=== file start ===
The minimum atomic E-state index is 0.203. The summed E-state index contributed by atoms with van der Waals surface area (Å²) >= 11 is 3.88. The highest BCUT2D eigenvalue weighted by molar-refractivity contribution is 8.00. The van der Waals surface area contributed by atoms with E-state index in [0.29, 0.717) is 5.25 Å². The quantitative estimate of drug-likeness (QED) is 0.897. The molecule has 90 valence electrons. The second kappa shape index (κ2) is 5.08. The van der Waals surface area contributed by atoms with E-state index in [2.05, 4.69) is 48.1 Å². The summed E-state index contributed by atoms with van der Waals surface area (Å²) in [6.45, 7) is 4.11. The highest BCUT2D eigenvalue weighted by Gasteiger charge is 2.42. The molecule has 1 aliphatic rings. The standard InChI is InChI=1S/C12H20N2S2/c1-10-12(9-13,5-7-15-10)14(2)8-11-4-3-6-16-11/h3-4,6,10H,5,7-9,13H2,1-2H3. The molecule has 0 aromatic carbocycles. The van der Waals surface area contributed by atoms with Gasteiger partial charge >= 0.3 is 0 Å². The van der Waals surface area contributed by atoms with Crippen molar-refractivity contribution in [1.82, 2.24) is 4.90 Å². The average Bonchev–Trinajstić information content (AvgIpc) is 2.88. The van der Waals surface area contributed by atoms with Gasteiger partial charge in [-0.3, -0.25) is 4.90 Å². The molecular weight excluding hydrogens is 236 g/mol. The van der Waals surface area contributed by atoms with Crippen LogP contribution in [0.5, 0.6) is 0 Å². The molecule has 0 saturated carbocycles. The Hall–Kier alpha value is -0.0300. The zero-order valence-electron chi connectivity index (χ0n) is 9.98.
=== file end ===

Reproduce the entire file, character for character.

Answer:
The minimum atomic E-state index is 0.203. The summed E-state index contributed by atoms with van der Waals surface area (Å²) >= 11 is 3.88. The highest BCUT2D eigenvalue weighted by molar-refractivity contribution is 8.00. The van der Waals surface area contributed by atoms with E-state index in [0.29, 0.717) is 5.25 Å². The quantitative estimate of drug-likeness (QED) is 0.897. The molecule has 90 valence electrons. The second kappa shape index (κ2) is 5.08. The van der Waals surface area contributed by atoms with E-state index in [2.05, 4.69) is 48.1 Å². The summed E-state index contributed by atoms with van der Waals surface area (Å²) in [6.45, 7) is 4.11. The highest BCUT2D eigenvalue weighted by Gasteiger charge is 2.42. The molecule has 1 aliphatic rings. The standard InChI is InChI=1S/C12H20N2S2/c1-10-12(9-13,5-7-15-10)14(2)8-11-4-3-6-16-11/h3-4,6,10H,5,7-9,13H2,1-2H3. The molecule has 0 aromatic carbocycles. The van der Waals surface area contributed by atoms with Gasteiger partial charge >= 0.3 is 0 Å². The van der Waals surface area contributed by atoms with Crippen molar-refractivity contribution in [1.82, 2.24) is 4.90 Å². The average Bonchev–Trinajstić information content (AvgIpc) is 2.88. The van der Waals surface area contributed by atoms with Gasteiger partial charge in [-0.3, -0.25) is 4.90 Å². The molecular weight excluding hydrogens is 236 g/mol. The van der Waals surface area contributed by atoms with Crippen LogP contribution in [0.5, 0.6) is 0 Å². The molecule has 0 saturated carbocycles. The Hall–Kier alpha value is -0.0300. The zero-order valence-electron chi connectivity index (χ0n) is 9.98.